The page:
So we see there is a plausible explanation to this which does not make Bro. Branham out to be a fraud. If there was one Finnish woman there, is it not plausible there were other Finnish people there as well? Could something have happened off the tape with another person that he is referring to? The two accounts are different enough to think it is possibly a different event. If viewed in this manner, then none of the questions you raise about this event are valid questions. The validity of the issues depends on to assumptions, 1) that "what was I saying?" is referring to what he spoke in another language, and 2) That the second quote is referring to the same woman. There are other plausible explanations to both of these. I worry that your assessment "it is obvious that he lied about his speaking in tongues" is not as obvious as you think it is.
But again, as I have stated in my previous answers, Bro. Branham did exaggerate and embellish stories. You have not convinced me that his personal failings in this area are a valid reason to reject him as a false prophet. I find too many examples of genuine prophets with equal or worse personal failings. In Genesis 42 Joseph pretended to not know the truth, he even planted evidence. He also pretended that he did not know a language which he actually did (Gen 42:23). None of these things are without precedence in the scripture. It does not make it right, but it likewise does not make them false prophets. There is nothing wrong with looking at the failings of men to learn from them. That is why the bible is full of such examples. We see the mistakes men made, and we learn from them. Accept the good, and reject the bad. It is no different with Bro. Branham.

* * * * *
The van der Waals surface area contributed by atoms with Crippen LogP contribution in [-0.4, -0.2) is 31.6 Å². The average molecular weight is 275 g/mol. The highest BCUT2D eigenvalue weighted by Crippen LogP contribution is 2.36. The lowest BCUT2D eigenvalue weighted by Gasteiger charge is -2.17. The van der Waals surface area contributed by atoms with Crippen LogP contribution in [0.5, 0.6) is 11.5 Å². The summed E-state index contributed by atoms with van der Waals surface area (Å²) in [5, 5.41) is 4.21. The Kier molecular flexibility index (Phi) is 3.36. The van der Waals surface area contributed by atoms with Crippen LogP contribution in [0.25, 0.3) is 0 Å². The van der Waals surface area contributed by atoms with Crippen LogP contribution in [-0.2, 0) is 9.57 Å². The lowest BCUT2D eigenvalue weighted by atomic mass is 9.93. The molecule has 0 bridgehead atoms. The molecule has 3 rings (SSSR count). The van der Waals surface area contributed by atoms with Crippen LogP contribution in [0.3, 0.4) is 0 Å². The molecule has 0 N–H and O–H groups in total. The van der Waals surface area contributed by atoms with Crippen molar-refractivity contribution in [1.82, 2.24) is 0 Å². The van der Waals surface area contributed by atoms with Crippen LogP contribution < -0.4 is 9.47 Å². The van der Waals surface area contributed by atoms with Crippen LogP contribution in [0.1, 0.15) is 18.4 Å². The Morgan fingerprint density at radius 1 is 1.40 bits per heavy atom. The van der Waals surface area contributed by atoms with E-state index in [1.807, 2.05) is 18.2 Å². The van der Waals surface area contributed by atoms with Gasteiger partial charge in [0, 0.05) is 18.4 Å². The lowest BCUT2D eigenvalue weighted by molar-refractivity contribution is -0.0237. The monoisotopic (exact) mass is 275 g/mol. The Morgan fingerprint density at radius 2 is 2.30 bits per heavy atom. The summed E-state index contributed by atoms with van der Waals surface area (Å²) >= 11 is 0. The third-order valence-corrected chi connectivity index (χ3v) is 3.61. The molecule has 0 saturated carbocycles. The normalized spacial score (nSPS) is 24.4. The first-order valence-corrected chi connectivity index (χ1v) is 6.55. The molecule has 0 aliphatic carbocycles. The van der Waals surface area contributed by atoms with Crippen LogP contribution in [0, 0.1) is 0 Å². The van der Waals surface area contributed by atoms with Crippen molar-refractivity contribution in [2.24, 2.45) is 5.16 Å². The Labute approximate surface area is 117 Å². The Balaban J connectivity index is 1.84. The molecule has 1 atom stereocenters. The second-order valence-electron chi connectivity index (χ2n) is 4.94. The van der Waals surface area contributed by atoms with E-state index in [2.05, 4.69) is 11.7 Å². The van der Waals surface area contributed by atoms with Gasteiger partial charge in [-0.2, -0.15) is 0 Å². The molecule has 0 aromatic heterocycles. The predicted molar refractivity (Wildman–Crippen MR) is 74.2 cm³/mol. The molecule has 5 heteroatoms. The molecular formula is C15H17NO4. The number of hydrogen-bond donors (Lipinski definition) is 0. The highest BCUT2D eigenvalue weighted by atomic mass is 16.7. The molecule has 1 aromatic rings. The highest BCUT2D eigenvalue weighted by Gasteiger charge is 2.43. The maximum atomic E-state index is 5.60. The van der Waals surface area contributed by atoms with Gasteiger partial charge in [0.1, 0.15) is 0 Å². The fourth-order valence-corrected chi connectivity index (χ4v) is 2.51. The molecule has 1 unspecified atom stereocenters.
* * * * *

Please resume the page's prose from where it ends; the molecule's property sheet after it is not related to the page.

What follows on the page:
It is purely conjecture that Billy Paul or anyone else worked the crowd. Just as Duyzer's claim of mnemonics is conjecture. There is no evidence of it, and many examples can be produced where Bro. Branham almost certainly had no advance knowledge of the things he claimed came to him by the spirit of God. How many of the other men were exposed as frauds in those days? Lots - Jack Coe, OL Jaggers, etc. And the same attempts to figure out how Bro. Branham "did it" was made by men then, and they could not find it looking into it firsthand and with direct access to the people involved. He was the biggest prize for them, if they could figure out how he did it. If they failed to proved it then, while the events were occurring and could be investigated, that speaks something to a reasonable person. There was no lack of trying to figure out what his "trick" was. You will find in Don Stuart's book Only Believe an outsider's account of the men who were sent to debunk the miracles God did through Bro. Branham's ministry. In short, there is no smoking gun evidence to prove a hoax, and this problem is not one either.